In other words, it feels most of the ingredients in this stew are only starting to simmer. I can’t wait to see where these characters head next, and the idea that we’re only halfway to the climax of some of these stories is pretty exciting. Good episode, fantastic season.

Extra credit and other thoughts:

  • I find it ironic that Ygritte was sinking her arrows into Jon Snow. Heh.
  • Why did the show keep Walder Frey offscreen for so long? Sure, he’s a shithead, but he’s the kind of curmudgeonly shithead that you like to watch.
  • “Valar Morghulis” indeed. I’m loving how that phrase has embedded itself into the show. It has become the prism through which Arya views death and becomes hardened to it.
  • There’s a dichotomy of actors on this show between those who are good, and those who really embody their character. Among the characters who have good, but somewhat indistinct, actors: Bran, Sansa, Melisandre, Robb, even Jon. There are a few characters whose actors absolutely embody their roles, though: Joffrey, Tyrion, Daenerys, Ygritte. As frustrating as Theon is, I absolutely love what Alfie Allen has done with the part he’s been written, and I happily count him in that second group.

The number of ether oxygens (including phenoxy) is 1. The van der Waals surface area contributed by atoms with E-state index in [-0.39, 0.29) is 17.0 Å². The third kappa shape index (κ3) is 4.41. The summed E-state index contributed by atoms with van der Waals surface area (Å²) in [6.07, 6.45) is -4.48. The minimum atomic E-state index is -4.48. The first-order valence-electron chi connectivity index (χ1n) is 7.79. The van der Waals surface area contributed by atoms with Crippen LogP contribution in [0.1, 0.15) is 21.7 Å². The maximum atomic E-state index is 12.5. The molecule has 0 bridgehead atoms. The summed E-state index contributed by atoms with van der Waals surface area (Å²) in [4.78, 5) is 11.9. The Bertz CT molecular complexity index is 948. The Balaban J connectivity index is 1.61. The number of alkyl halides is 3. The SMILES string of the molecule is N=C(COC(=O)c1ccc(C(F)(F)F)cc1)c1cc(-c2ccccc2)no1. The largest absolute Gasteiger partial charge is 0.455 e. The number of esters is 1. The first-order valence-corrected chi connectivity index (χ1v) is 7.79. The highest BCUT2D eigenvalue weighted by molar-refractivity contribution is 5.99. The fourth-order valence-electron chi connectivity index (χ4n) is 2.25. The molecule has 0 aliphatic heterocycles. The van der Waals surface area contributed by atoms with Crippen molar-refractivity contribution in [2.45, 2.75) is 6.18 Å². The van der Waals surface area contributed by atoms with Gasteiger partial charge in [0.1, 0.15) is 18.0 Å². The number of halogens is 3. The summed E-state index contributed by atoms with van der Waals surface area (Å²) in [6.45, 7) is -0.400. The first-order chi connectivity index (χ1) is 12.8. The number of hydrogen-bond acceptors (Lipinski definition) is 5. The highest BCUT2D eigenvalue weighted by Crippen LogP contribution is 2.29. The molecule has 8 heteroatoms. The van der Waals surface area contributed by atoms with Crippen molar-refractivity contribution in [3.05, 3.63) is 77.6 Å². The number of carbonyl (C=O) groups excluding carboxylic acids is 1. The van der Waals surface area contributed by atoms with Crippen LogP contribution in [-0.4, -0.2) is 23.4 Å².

• I love it when Hodor “Hodor”s. Kristian Nairn has great comic timing with each “Hodor.”
  • The focus on Ser Jorah in the final scene was very striking, and Iain Glen nailed it as always. Part of the visual focus on Jorah probably has to do with his ties to slavery, part of it with his dreams of Dany liberating the Seven Kingdoms in a similar way, and part of it his growing awareness that he’s losing her – to Daario, to Essos, to the thrill of power.
  • Varys scenes are always appreciated. I feel like he has risen the ranks of “most underutilized character” this season.
  • “Can someone just kill him already?” was not quite as much a refrain this year as in past years, but – yes – my wife is still rooting for the murder of Joffrey.
  • There was some great work in the editing room this week (though not as great as this season’s editing MVP, “Kissed By Fire.”) My two favorite cuts were from Bran talking about the Rat King betraying his dinner guests to a shot of Walder Frey, and Roose Bolton talking about his .


  • Who broke the news to Sansa? Joffrey? That seems like a great, painful scene waiting to happen.
  • Daario has done nothing to offend me, but his face seems more and more punchable with each episode.
  • I’m not really sure how Ygritte snuck up on Jon Snow, or why there were no wildlings with her.
  • Nine months until more Game of Thrones :(
Episode Grade Points: 
Season 3 Episode 9.
Season 4 Episode 1.